Camp Lemonnier calls on US contractors to leave homes, bunk up on base in Djibouti
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Military officials have flown out scores of personnel from Djibouti’s Camp Lemonnier as a precaution and are urging contractors to immediately move into temporary berthing on base, due to mounting numbers of coronavirus cases in the country.
Home to some 5,500 U.S. military and other personnel, the base began barring hundreds of local workers late last month and evacuated service members and others most vulnerable to the virus.
In Djibouti, 846 people have tested positive and two have died, World Health Organization data showed Monday — an increase of more than 300 positive cases over the weekend.
As new infections increased to an average of 60 a day, military leaders in Africa called on contractors to leave their off-base homes for now.
“To ensure continuation of the mission and access to emergent health care, if necessary, it is imperative that contractor employees take advantage of this opportunity immediately, before further base access restrictions are in place,” said a memo signed by Combined Joint Task Force-Horn of Africa commander Maj. Gen. Michael D. Turello and base commander Navy Capt. Kenneth Crowe on Friday.
But many of the roughly 180 contractors don’t want to move, partly because they’d be forced to live in closer quarters than in their housing about four miles from the facility, a contractor with knowledge of the matter said last week.
“The villas we live in are perfect. Nobody goes out of their rooms. There’s no place to go,” said the contractor, who asked not to be named out of fear of reprisal. “We’re better off where we are.”
Contractors also were afraid that moving would leave many of their residences vulnerable to burglary, while separating a few others from their local families.
They’d been told they would be living two or three to a room and sharing bathrooms, making social distancing difficult, said the contractor, who provided footage of a cramped room with two pairs of bunk beds.
Contractors may have to share a room with one or two others, “just as many of our military personnel do,” base spokeswoman Lt. Jennifer Cunningham said.
Details were being worked out, but health and safety remained “a top priority so we can continue our mission,” she said in an email Monday.
The former French Foreign Legion camp serves as a launchpad for crisis response efforts across the continent and supports counterterrorism efforts in neighboring Somalia and nearby Kenya.
Defense officials became concerned coronavirus had spread from China to Africa in January, after reports of a possible outbreak in Djibouti, where Beijing is heavily involved in infrastructure work and opened its first naval base outside the Pacific in 2017.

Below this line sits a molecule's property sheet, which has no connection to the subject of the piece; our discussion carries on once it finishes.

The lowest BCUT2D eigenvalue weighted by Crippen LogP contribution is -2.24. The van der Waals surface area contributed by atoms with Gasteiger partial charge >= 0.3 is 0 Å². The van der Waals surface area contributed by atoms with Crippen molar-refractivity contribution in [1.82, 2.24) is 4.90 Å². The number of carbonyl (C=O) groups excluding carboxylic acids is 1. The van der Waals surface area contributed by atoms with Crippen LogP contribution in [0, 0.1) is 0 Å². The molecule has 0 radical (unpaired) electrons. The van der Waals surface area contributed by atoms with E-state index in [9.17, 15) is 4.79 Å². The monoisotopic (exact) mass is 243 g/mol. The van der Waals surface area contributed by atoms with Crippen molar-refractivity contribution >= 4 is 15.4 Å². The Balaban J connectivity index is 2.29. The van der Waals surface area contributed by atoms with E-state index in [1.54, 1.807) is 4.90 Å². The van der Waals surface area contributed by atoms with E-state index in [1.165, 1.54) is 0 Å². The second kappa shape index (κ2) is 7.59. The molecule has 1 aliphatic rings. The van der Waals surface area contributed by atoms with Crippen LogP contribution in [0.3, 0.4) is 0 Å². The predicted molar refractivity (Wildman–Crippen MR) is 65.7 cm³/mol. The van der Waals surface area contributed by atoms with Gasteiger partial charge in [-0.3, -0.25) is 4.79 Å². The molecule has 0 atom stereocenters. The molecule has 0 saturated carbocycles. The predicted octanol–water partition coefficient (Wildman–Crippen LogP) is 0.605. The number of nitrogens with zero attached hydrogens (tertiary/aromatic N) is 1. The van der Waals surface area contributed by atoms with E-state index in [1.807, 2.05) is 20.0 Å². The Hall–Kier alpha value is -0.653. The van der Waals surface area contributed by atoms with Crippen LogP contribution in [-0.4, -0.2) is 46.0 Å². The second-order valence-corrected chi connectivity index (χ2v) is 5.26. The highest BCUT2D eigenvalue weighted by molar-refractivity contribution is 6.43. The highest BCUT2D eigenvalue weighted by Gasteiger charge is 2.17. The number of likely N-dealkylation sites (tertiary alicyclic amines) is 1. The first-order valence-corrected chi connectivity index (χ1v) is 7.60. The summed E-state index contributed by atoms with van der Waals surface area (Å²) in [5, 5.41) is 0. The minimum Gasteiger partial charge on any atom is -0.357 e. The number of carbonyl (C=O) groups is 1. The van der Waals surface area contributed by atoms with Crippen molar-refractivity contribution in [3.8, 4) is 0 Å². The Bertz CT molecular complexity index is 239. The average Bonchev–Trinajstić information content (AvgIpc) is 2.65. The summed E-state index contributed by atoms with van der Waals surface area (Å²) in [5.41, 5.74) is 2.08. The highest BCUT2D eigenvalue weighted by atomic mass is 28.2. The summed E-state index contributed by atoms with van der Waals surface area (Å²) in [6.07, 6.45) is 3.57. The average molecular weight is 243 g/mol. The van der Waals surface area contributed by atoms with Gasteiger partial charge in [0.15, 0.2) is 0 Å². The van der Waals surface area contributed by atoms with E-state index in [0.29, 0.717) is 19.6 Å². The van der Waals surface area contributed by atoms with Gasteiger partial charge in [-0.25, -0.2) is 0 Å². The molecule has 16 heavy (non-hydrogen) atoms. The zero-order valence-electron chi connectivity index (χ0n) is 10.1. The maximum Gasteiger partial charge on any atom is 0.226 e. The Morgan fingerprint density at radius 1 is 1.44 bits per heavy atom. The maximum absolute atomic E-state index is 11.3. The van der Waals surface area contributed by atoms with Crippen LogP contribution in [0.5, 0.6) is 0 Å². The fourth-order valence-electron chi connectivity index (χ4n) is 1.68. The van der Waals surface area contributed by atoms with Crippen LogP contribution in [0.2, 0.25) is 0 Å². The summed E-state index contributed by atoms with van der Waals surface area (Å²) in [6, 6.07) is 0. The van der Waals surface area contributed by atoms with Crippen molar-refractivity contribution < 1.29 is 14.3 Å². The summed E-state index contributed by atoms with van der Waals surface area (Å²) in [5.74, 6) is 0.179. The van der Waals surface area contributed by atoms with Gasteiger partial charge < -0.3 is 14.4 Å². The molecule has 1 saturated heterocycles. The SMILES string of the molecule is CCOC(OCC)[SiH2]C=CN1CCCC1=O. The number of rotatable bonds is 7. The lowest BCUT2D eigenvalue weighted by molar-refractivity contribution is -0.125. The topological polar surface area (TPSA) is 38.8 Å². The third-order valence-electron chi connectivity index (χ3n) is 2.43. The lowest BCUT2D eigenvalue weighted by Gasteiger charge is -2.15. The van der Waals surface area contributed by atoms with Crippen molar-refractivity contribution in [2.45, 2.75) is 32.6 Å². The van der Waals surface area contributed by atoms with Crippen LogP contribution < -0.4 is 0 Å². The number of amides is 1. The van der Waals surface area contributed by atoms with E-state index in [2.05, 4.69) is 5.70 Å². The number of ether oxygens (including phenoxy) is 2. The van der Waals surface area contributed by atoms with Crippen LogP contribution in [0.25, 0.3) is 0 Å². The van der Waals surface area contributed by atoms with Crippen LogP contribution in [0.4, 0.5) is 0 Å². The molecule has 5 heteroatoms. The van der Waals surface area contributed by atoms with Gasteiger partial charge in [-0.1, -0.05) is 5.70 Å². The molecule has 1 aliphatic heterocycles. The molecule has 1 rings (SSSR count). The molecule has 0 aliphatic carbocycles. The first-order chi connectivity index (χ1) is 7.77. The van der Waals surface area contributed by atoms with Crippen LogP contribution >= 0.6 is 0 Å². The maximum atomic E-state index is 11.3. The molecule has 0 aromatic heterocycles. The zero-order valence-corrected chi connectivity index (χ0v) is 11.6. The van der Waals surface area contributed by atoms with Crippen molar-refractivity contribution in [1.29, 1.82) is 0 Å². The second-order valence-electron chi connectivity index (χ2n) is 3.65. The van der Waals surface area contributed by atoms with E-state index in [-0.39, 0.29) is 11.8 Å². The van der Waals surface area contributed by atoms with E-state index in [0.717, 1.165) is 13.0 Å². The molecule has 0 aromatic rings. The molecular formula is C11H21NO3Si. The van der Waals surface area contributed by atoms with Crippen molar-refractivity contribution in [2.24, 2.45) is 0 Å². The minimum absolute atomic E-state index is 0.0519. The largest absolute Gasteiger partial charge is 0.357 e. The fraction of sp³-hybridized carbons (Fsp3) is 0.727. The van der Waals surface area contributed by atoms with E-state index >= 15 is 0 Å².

But the first confirmed case came last month via Europe, when a Spanish special operations soldier showing symptoms arrived in Djibouti, the country’s health department said.
The U.S. base told some 1,200 local nationals to stop reporting for duty on base March 22, Cunningham said. Those living on base have largely been restricted from leaving if they don’t have an official reason, she said.
Base entry has been subject to added screening, which along with social distancing and “enhanced hygiene” have curbed the spread of the virus, the commanders’ memo stated.
There are currently no cases at Lemonnier, the memo stated. But Crowe said in a video last month that a contractor who had been evacuated to Germany with symptoms of the disease later tested positive.
“So it’s around here. Question is, is it still on base?” he said.
Officials sent home some 170 service members and others who were at high risk from the disease, such as those with existing medical conditions, or who were nearing the end of their deployments, CJTF-HOA spokesman Capt. Scott Rye said.
The precautionary evacuation freed up space for medical isolation, he said in an email. A vacant office building was also converted into an intensive care unit and 30-bed ward, he said.
The quarantine areas were clearly marked and roped off from the general population, Cunningham said.
Off base, authorities closed the international airport to passenger flights, and nearly all businesses were closed. Security forces had been posted at intersections to limit movement, the contractor said.
“This might be one of the safest places in the world to really be at this time,” he said.
The U.S. installation has also become something of a “ghost town” in recent weeks, with gym facilities and small eateries closed, he said.
The shortage of local workers forced hours to be cut at the Navy Exchange, Crowe said in a recent video. But military volunteers have taken on extra duties such as stocking shelves, collecting trash around base and sanitizing common areas, he said.